‘Know thyself.’ – ancient Greek aphorism
When Robert Cornelius took a photo of himself – reportedly the first selfie in history – outside his father’s gas and lighting business in the North American autumn of 1839, what did he see? On the back of the photo of him looking sideways with hair tousled and arms crossed, he wrote, ‘the first light picture ever taken.’ Other self-portraits soon followed, and it wasn’t until less than a century later, when capitalism finally became the dominant force in the global economic system, that the term ‘narcissism’ emerged.
‘What one can be, one must be!’ – Abraham Maslow, Motivation and Personality (1954)
In Maslow’s theory of the hierarchy of needs, self-actualisation is something to which we aspire after all basic needs (safety, love, food and shelter) are met. The fragments are complete after self-esteem is realised, when the need to feel respect from others is fulfilled and the individual feels a sense of self-worth. The value of the self becomes inextricably intertwined with the actualisation of the self, the apex of self-improvement.
The rise of the selfie today may be indicative of this very pursuit. On Instagram alone, the hashtag #selfie collects more than 172 million images, a number increasing daily. The figure is not counting the others that litter the social media landscape: a sea of portraits that swing from notions of anonymity to authenticity and back again, creating a gaze where the subject, photographer, and audience are one and the same, circumnavigating an endless loop.
Wendy Squires’ recent Age article ‘Nude selfies a symptom of a self-obsessed generation’ rehashes an argument that has been debated with fervour since the late-2000s. The front-facing camera that we take for granted has become synonymous with the omnipresence of technology in our lives, its ubiquity proof of the device’s role as a carrier of our identities. When does the quest to define a self – its lines delineated by western neoliberal capitalist society – spill over into self-obsession?
The discussion surrounding selfies and self-obsession usually suggests a disconnect between the virtual and the real, with the latter seen as ‘authentic’ and the former deemed ‘inauthentic’. To be obsessed with oneself in the form of Internet selfie-taking is to detract from the real world, Squires suggests; it’s to believe in an illegitimate self that is performed for others’ consumption. To be self-obsessed (narcissistic) is to inhibit the recognition of others, like Narcissus when he contemplated his own image in the water and drowned. When selfies are transmitted via the web, we have everything to prove to others as much as we are proving ourselves to ourselves. In the pursuit of identity on technology and social media, we know others are looking but we are looking at ourselves as well.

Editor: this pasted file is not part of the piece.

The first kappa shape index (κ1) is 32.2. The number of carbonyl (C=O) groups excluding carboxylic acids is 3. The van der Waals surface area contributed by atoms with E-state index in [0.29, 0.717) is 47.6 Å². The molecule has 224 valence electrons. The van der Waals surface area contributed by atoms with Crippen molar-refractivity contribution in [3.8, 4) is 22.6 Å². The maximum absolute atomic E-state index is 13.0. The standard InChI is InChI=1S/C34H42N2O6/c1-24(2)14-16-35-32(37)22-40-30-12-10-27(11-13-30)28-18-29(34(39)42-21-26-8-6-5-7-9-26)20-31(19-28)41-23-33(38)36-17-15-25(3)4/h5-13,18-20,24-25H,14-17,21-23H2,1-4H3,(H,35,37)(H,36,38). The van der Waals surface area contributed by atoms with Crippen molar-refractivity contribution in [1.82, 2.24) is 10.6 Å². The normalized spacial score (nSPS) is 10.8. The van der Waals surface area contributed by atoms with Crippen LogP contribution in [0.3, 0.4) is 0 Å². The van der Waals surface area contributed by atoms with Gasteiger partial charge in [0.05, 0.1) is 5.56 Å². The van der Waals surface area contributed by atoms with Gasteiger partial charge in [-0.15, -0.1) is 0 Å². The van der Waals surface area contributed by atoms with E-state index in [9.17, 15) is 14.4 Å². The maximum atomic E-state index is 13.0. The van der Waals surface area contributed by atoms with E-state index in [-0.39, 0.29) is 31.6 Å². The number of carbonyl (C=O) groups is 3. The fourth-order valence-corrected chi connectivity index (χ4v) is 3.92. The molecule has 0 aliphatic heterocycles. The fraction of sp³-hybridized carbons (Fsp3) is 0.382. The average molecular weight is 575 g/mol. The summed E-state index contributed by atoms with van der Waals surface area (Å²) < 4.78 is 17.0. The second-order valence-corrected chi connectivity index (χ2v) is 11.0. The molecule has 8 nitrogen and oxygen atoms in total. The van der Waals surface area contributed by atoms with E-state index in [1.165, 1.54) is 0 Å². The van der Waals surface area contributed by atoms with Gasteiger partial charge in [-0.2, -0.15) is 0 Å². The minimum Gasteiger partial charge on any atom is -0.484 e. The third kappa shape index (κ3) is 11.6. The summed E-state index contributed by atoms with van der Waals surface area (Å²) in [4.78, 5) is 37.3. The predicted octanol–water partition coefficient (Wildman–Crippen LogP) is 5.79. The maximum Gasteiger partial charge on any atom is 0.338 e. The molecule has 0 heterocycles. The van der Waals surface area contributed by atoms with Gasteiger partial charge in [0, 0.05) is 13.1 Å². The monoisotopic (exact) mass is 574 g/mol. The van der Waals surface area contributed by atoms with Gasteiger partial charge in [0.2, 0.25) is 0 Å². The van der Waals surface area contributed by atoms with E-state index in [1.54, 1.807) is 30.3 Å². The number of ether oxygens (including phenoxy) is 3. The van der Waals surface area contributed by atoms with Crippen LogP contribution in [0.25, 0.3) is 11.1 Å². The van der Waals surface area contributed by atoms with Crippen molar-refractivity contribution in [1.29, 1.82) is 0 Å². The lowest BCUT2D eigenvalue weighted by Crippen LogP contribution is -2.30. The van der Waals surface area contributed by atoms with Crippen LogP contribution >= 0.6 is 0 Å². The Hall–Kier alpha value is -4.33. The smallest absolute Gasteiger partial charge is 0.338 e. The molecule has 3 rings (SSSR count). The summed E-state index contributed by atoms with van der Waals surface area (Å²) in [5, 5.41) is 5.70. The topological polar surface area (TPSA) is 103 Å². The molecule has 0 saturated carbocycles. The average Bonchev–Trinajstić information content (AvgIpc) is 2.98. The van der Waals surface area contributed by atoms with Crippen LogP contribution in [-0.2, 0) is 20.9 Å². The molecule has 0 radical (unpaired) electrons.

‘[T]o take a photograph is to participate in another person’s mortality, vulnerability, mutability, precisely by slicing out this moment and freezing it’ —Susan Sontag, On Photography
It is interesting to note that, during the time of Cornelius and his ilk, most of the self-portraits produced were by men, taken of themselves. Today, the selfie as we know it, has been largely co-opted by the feminised body and its various iterations. What used to be considered self-assured is now construed as vain. If criticisms like Squires’ about ‘self-obsession’ are attempts to cast shame at women, young people and gender non-conforming folk, then who is allowed to embark on a journey towards self-actualisation? This too, brings into consideration the dichotomy between amateurship and professionalism, long used to pit the under-represented against the privileged.
At the same time, it is difficult to talk about selfies without first considering the logic of the camera, which is that reality is absolute only to the extent that it is photographable. In Camera Lucida, Roland Barthes illuminates this ephemerality:
Until this day no representation could assure me of the past of a thing except by intermediaries; but with the Photograph, my certainty is immediate: no one in the world can undeceive me.
In the context of the selfie, photo-taking becomes a powerful act, as anyone with a camera can make themselves visible. When someone takes a selfie and puts it up on the Internet, authentic individuality and performative self-branding become interchangeable, as the subject becomes one who projects an image of the object for others to take in.
When we’re looking at ourselves simultaneously in a first- yet third-person perspective in an era of late-stage capitalism, what do we see? We are bent on creating uniqueness, while at the same time conforming to the status quo. We are confessing a present while speculating on the future, using several pasts as benchmarks. When accusations are made about the Internet causing us to become more interested in ourselves, the question begs itself: which came first, the collective ego or the Internet?
The selfie is another function of the self as much as we have plenty of selves: amongst friends, in the workplace, with lovers, and alone, by ourselves. Our selfhood is hardly there until someone else recognises it, and the need to continually demonstrate who we are, who we were, and who we want to be, in any given moment for a specific audience, has existed long before selfies and social media. The Internet is merely an auxiliary amplifier to announce our arrival.